Friendship You Can Touch

An Interview with Lina Khesina

30 July 2014 is International Friendship Day. But how do we commemorate friendship? Or how do we make it visible? We consulted with communications designer Lina Khesina to find out. She devised a pair of ‘friendship buttons’ that you can get at the moment from the art vending machine in our permanent exhibition. One of them features the word “Tsemed” in Hebrew script, and the other one the word “Chemed.”

The buttons are presented  on the palm of one's hand

The buttons “Tsemed” and “Chemed”.
Photo courtesy of the artist

Lisa Albrecht: Lina, why did you develop this item in particular for the art vending machine?
I had the idea of showing the beauty of the Hebrew language and transmitting it in an everyday way. I don’t actually speak Hebrew myself, but purely from a musical perspective I find it and Spanish the two most beautiful languages. So I really wanted to discover Hebrew for myself and find a constellation of words in the language that I could play with. That’s how these buttons with the wordplay emerged.

How did the wordplay occur to you?
In Russian, best friends are often called “nje rasléj wodá”, which more or less means “even water cannot destroy this bond.” I did some research on whether there’s such an idiom in Hebrew as well and thus learned about “Tsemed Chemed.” Translated literally, it means “sweet entanglement” or “fine pair”, and is an expression for ‘close friends.’

What do these two words have to do with the buttons?
Buttons get sewed on with a thread and become then ‘entangled,’ or interwoven, with the material. Close friends experience something similar, even when they live thousands of kilometers apart. Like the buttons, they’re connected to each other by the thread and the adage.

How important to you is a connection over a great distance?
I think these days we all have friends on other continents, whom we don’t see very often. We have the connection now via the internet of course. But we could also feel the connection to a friend just by touching a button. That has something personal, something beautiful – as long as you don’t immediately lose the button!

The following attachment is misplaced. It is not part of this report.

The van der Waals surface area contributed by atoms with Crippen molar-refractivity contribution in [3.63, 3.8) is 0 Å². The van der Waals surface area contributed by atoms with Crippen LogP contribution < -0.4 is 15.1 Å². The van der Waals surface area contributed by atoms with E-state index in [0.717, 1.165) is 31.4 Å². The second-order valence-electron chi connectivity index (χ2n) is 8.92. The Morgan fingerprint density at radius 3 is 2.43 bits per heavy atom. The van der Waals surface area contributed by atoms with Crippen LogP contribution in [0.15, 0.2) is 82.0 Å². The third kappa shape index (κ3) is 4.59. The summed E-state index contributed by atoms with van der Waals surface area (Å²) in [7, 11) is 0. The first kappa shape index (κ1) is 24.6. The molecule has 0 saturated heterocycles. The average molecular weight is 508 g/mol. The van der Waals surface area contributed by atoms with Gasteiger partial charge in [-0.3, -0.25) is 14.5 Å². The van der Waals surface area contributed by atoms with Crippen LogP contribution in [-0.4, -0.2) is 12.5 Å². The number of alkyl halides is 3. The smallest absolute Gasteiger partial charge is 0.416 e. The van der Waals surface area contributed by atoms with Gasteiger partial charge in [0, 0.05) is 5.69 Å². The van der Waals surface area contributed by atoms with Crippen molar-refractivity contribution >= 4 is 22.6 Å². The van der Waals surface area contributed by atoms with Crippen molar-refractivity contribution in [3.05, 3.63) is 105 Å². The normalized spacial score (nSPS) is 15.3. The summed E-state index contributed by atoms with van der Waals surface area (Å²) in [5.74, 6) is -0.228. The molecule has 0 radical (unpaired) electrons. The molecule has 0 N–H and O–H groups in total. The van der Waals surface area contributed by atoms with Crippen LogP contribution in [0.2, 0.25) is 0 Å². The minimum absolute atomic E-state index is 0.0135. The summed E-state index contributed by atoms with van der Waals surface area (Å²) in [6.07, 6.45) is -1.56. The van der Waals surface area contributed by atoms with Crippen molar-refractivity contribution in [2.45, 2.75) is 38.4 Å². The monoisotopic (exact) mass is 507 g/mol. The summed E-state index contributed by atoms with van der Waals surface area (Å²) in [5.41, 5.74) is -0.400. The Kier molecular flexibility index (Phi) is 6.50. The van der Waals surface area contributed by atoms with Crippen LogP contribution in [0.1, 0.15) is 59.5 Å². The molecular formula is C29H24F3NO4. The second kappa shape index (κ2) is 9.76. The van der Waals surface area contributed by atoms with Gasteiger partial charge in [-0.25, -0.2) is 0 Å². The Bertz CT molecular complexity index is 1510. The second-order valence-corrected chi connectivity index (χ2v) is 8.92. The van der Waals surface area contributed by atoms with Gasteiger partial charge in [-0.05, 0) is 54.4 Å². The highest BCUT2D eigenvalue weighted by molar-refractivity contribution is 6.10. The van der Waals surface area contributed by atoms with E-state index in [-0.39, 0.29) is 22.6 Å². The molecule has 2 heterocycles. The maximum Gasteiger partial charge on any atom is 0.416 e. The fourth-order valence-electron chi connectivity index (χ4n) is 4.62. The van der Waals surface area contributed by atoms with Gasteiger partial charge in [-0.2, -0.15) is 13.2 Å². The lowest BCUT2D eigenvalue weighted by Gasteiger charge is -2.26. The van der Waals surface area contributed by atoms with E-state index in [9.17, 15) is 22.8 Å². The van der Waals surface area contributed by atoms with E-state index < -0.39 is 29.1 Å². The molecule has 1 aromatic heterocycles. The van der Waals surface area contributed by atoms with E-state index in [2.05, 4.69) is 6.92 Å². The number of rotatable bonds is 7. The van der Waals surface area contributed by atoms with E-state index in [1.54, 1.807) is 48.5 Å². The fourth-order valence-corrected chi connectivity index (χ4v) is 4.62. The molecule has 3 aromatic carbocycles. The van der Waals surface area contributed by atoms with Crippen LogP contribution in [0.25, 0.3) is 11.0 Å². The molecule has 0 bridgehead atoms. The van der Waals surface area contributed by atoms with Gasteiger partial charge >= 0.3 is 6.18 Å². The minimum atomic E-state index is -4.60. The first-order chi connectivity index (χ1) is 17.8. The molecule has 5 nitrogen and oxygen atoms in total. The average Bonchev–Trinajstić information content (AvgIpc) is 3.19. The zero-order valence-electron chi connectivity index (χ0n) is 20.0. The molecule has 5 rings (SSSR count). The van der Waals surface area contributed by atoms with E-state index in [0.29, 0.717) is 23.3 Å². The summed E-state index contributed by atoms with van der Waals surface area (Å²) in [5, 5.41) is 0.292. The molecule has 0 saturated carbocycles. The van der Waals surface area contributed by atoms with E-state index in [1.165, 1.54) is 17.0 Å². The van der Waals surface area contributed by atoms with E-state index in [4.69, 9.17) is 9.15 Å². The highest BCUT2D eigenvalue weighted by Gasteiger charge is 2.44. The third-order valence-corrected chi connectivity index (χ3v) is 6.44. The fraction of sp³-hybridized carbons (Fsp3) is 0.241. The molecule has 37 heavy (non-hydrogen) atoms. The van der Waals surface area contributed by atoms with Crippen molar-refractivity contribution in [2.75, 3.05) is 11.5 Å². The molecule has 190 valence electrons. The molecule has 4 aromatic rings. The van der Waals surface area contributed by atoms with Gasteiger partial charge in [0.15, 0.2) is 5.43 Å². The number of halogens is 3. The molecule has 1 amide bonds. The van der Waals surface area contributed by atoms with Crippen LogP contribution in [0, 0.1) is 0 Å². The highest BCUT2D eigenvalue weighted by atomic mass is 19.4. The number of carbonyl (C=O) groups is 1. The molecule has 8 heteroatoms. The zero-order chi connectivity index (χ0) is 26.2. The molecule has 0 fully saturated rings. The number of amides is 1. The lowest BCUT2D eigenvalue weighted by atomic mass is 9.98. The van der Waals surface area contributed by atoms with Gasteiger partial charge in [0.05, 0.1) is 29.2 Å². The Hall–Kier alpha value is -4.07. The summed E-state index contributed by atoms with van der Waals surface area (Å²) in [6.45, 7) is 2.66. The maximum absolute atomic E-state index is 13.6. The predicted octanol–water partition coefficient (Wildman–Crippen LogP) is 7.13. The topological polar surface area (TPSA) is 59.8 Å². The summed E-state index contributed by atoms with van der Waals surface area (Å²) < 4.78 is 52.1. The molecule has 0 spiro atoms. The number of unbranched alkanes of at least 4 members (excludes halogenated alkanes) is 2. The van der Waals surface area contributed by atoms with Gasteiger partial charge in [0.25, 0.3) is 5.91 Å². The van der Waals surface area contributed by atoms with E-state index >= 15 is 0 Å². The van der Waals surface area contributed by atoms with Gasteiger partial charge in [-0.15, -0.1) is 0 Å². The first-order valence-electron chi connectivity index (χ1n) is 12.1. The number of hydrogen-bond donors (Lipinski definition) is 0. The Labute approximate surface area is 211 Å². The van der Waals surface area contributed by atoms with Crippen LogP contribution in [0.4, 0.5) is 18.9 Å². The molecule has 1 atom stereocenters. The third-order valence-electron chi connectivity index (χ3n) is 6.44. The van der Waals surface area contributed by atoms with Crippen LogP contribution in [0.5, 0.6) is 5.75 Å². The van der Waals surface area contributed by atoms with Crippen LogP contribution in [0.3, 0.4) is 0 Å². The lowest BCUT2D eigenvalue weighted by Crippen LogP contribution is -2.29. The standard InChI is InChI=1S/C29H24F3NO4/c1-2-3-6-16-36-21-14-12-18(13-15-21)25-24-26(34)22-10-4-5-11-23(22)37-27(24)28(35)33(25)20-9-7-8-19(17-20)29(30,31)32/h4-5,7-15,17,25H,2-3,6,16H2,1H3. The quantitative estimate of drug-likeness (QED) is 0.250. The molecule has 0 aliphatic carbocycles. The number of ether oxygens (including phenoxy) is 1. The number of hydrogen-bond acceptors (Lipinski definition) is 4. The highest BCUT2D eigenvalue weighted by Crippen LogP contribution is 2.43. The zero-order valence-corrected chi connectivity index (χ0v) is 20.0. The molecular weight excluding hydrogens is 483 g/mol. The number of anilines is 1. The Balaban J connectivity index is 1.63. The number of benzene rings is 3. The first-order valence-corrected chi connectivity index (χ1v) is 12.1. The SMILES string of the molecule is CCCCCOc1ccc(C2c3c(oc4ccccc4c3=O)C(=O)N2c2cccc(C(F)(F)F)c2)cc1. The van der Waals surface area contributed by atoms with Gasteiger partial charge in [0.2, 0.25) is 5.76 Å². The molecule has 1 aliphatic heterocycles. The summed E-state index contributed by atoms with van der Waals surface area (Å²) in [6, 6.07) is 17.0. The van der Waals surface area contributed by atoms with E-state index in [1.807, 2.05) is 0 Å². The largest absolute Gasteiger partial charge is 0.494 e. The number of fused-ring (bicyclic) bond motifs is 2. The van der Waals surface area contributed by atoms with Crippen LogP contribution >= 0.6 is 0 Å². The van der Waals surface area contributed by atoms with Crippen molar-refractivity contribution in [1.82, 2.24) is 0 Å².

a heap of wooden buttons

The buttons before being dyed.
Photo courtesy of the artist

How did you get the idea to design buttons? You usually work as an illustrator, right?
Buttons can be a symbol for connecting one thing with another. Strictly speaking, this is their only function. And though I chose buttons, I actually stayed with the medium of illustration or graphic design – just on a different material. But it’s really the same thing: it’s applied art, not just another souvenir that gets put on a shelf somewhere. This has a purpose and the capacity to remain meaningful and alive.

the artist is lettering the buttons with the words "Tsemed Chemed"

Inscribing the buttons.
Photo courtesy of the artist

How exactly did you produce the buttons?
They were cut out with a laser and had a very pleasant wood smell at the beginning. Then I dyed one side, and then the other. And finally I added the words – two hundred times. I always double-checked them to be sure I was writing them correctly, because the only difference between “Tsemed” and “Chemed” is the first letter. At the end I varnished the buttons and then packaged them.

thethe two buttons, packaging inclusive

The finished work of art by Lina Khesina
© Jewish Museum Berlin, photo: Jens Ziehe

What should our visitors do with the buttons?
Visitors who get these two buttons will either have a friend standing next to them – because you usually don’t go to a museum alone – or they’ll have someone in mind, their connection with whom they’d like to intensify. They can each sew the button onto a piece of clothing, in a book, or on a backpack, so they always have it with them.

Do you carry one of your buttons too?
Sadly I gave them all away. But if I still had one copy I would carry it with me.

To whom would you give the second button?
I can think of a number of people. But then in a way it’s already missing the point: you really need to find exactly the right friend, the one person you want to have it, because you only have the one button. I think I would send the second button to a friend in Belarus who has inspired me in many ways. She’s a musician and puppet theater director. We’re creating a little puppet theater piece together at the moment.

Apropos the right friendship: what is the mark of a true ‘close friend’ for you?
With the right friend, you can be just as you are – and not someone else, as we sometimes wish we were. Having friends is important for staying true to yourself.

Thank you for talking to us, Lina!

portrait of Lina Khesina

Lina Khesina
© Jewish Museum Berlin, photo: Lisa Albrecht

For more by and about Lina Khesina, check out her website And on 30 July 2014 at the Jewish Museum Berlin for International Friendship Day our art vending machine will be filled exclusively with “Tsemed Chemed”. Come by – preferably with your best friend.

Lisa Albrecht, Media

Leave a comment